I was mentioning to a friend recently that I felt like I was really just coming into my own as an author and speaker. Her jaw dropped and she looked at me with disbelief and asked "with all of your books, all of your presentations around the world, all of your media, all of your success, how can you possibly just be coming into your own?"
Well, the truth was that I felt like a fraud or imposter for many, many years. Everyone else seemed to be more successful, know more, be more skillful, the lot. I had to have my public "mask" on to feel confident because I didn't really feel like that's who I was.
The more my public profile grew, the more I felt like an imposter who wasn't as good as other people or I said. I found it exhausting going through life this way, but one day I woke up and I didn't feel like an imposter anymore. That was a good day.
I think a lot of people struggle with this concept. We bluff our way through life in our business, wearing our public mask, undervaluing what we do, the skills we have and the difference we make. It isn't really a bluff at all, but often we are measuring ourselves against people with better marketing teams as opposed to people who are perhaps more skillful or capable.
The following strategies certainly helped me to overcome my own imposter syndrome. They might help you too.
Talk to others about it.
It's amazing how much better we tend to feel after admitting that we feel like an imposter. Generally people will laugh and say something like "Are you serious?" And often they will admit to feeling the same way. An enormous load will be lifted from your shoulders simply by opening up and sharing your feelings with someone you trust and respect.
Look at the facts.
We need to turn off the emotions for a second and turn on the factual part of our brain. Look back at what you have achieved, overcome, mastered, delivered and accomplished, and acknowledge every single thing. Make a list of what you can claim to own as your own successes and be immensely proud of them. The more you do this, the more your brain will start to acknowledge that you are actually very good at what you do and there's no way you are an imposter.
Ask people what they think of you.
This can be a hard one, but if you are brave enough, reach out to people you trust, tell them you are working on a personal development program and you would really value them sharing what they see as your three greatest strengths. Interestingly, most people will say the same thing. It's hard to ignore this kind of evidence.
Stand up and share your flaws (proudly).
As a presenter I used to spend a lot of time being scared to admit the things I'd gotten wrong, my failures, fears, and insecurities. I found as soon as I started talking about my inner insecurities on stage, they didn't seem to be as powerful, especially when I shared what I learned from them and where I am now. In fact my authenticity created very real engagement, and many people come up to me to this day to share their own perceived faults and failings, often for the first time in their life. Once you expose yourself fully, the power of the fear of being "caught out" is taken away. I wrote an entire book about my mistakes and deep dark secrets, so there is nothing that anyone can find out that isn't already in a bestselling book. This is very liberating and makes me feel very authentic.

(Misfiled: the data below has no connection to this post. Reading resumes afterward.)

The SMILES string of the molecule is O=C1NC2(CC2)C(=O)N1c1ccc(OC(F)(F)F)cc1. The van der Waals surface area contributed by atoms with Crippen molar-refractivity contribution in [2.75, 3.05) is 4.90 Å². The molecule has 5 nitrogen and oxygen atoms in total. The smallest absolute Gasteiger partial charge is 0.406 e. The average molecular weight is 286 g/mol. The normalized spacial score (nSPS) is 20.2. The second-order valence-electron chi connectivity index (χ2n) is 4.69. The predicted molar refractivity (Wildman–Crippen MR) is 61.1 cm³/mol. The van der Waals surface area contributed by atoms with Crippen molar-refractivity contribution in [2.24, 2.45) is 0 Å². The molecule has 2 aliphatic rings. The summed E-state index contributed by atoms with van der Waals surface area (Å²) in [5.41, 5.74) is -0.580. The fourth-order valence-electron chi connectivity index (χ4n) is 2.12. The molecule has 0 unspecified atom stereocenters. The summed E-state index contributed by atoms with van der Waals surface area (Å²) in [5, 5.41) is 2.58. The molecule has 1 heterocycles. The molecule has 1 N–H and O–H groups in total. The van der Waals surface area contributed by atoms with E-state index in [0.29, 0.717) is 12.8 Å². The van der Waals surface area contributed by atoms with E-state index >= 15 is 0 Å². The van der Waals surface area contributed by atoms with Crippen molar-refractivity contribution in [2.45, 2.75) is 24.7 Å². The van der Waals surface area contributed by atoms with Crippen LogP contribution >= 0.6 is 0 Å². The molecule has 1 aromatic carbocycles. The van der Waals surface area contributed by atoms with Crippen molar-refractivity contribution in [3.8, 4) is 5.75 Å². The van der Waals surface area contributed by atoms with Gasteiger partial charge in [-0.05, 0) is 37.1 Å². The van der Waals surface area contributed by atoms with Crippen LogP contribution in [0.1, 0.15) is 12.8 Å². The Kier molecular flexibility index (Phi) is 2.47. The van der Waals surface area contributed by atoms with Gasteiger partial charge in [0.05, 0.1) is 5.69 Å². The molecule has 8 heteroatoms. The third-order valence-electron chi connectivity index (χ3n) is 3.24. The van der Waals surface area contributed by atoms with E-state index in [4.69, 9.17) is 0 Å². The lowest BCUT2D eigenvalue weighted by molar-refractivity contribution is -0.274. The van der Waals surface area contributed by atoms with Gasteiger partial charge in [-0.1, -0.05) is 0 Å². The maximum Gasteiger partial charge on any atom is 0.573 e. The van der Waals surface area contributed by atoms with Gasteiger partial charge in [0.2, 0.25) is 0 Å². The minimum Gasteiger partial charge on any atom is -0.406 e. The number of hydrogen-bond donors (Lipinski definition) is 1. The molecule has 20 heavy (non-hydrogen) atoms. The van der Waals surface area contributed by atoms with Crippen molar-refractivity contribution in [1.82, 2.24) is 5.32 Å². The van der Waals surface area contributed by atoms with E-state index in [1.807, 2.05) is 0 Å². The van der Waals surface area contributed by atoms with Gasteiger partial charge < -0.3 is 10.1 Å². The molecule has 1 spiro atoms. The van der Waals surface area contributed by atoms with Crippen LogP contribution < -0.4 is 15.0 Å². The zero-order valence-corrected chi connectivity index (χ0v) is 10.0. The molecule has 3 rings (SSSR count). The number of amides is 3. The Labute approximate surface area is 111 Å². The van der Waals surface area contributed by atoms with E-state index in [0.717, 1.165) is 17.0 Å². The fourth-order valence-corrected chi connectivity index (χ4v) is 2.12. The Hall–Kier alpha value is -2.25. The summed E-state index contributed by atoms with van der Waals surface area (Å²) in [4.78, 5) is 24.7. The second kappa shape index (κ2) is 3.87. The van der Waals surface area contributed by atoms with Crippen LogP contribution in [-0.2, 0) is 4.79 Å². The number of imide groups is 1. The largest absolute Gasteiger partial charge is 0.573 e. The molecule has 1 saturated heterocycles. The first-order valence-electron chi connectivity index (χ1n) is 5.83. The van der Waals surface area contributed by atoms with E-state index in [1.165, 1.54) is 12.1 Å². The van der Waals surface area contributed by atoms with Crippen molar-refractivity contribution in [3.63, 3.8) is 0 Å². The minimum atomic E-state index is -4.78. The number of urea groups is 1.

Don't tell people what to do, tell them what you do.
I think this is a big one. If you are a person that tells everyone else how to do things and what they need to do, often without them asking for it, you put yourself under a lot of pressure to be perfect. So for starters, stop doing that (yes, I get the irony). Instead of telling people what to do, may I suggest you tell them what you do and why? The rest is up to them. You don't have to be the person with all the answers.
Put your hand on your heart and commit to being the best person you can be.
What more can we do than this? If you really are committed to being the best person you can be, that is good enough. If you get things wrong, you have proven you are human. But at least you've been brave enough to do something. It's easy to snipe from the sideline, but getting in the game is a little tougher.
Learn to laugh at yourself, but don't put yourself down.
It's exhausting hanging onto the feeling of being an imposter. Once you can let it go and laugh at yourself, either in public or in private, it starts to lose its hold on you. Think about what it would mean for someone to find out that you are not as good as you say you are about something? Is it really the end of the world. I seriously doubt it.
I spent so many years of my life feeling like an imposter in what I did. I waited for someone to call me out, challenge me on what I was saying, get up at the back of a room and tell me that I had no idea what I was talking about. Now that the mask is off, my life is much easier, richer, and far more fun. My business is more successful than ever, and if people don't like what I have to say or what I do, that's OK with me.